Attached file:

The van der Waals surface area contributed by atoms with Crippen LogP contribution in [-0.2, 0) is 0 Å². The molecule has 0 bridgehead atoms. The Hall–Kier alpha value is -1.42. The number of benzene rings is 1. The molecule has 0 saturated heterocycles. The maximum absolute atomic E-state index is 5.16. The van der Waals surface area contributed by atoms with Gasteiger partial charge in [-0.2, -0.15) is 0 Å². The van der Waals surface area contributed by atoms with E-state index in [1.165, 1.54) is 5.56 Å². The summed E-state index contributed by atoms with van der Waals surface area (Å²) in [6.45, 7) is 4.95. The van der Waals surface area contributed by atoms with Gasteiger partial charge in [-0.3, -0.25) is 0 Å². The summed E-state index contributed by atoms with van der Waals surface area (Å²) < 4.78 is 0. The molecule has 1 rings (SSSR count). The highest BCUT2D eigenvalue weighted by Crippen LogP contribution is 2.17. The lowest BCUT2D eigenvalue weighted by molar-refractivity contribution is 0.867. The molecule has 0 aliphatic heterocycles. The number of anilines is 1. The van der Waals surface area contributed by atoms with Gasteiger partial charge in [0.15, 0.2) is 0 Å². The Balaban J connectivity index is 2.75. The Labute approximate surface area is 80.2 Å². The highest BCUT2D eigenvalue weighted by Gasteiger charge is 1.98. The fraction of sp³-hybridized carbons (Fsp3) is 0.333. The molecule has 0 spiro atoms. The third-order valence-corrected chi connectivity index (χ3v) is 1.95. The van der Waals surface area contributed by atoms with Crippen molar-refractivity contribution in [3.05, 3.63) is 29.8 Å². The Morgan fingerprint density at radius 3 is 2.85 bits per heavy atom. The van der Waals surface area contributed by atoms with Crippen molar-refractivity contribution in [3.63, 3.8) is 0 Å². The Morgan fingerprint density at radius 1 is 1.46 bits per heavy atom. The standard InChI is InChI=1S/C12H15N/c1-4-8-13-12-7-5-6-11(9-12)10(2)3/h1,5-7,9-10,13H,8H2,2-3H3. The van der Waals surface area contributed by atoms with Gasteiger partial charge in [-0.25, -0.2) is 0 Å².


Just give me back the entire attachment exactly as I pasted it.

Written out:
The van der Waals surface area contributed by atoms with Crippen LogP contribution in [-0.2, 0) is 0 Å². The molecule has 0 bridgehead atoms. The Hall–Kier alpha value is -1.42. The number of benzene rings is 1. The molecule has 0 saturated heterocycles. The maximum absolute atomic E-state index is 5.16. The van der Waals surface area contributed by atoms with Gasteiger partial charge in [-0.2, -0.15) is 0 Å². The van der Waals surface area contributed by atoms with E-state index in [1.165, 1.54) is 5.56 Å². The summed E-state index contributed by atoms with van der Waals surface area (Å²) in [6.45, 7) is 4.95. The van der Waals surface area contributed by atoms with Gasteiger partial charge in [-0.3, -0.25) is 0 Å². The summed E-state index contributed by atoms with van der Waals surface area (Å²) < 4.78 is 0. The molecule has 1 rings (SSSR count). The highest BCUT2D eigenvalue weighted by Crippen LogP contribution is 2.17. The lowest BCUT2D eigenvalue weighted by molar-refractivity contribution is 0.867. The molecule has 0 aliphatic heterocycles. The number of anilines is 1. The van der Waals surface area contributed by atoms with Gasteiger partial charge in [0.15, 0.2) is 0 Å². The Balaban J connectivity index is 2.75. The Labute approximate surface area is 80.2 Å². The highest BCUT2D eigenvalue weighted by Gasteiger charge is 1.98. The fraction of sp³-hybridized carbons (Fsp3) is 0.333. The molecule has 0 spiro atoms. The third-order valence-corrected chi connectivity index (χ3v) is 1.95. The van der Waals surface area contributed by atoms with Crippen molar-refractivity contribution in [3.05, 3.63) is 29.8 Å². The Morgan fingerprint density at radius 3 is 2.85 bits per heavy atom. The van der Waals surface area contributed by atoms with Crippen molar-refractivity contribution in [3.63, 3.8) is 0 Å². The Morgan fingerprint density at radius 1 is 1.46 bits per heavy atom. The standard InChI is InChI=1S/C12H15N/c1-4-8-13-12-7-5-6-11(9-12)10(2)3/h1,5-7,9-10,13H,8H2,2-3H3. The van der Waals surface area contributed by atoms with Gasteiger partial charge in [-0.25, -0.2) is 0 Å².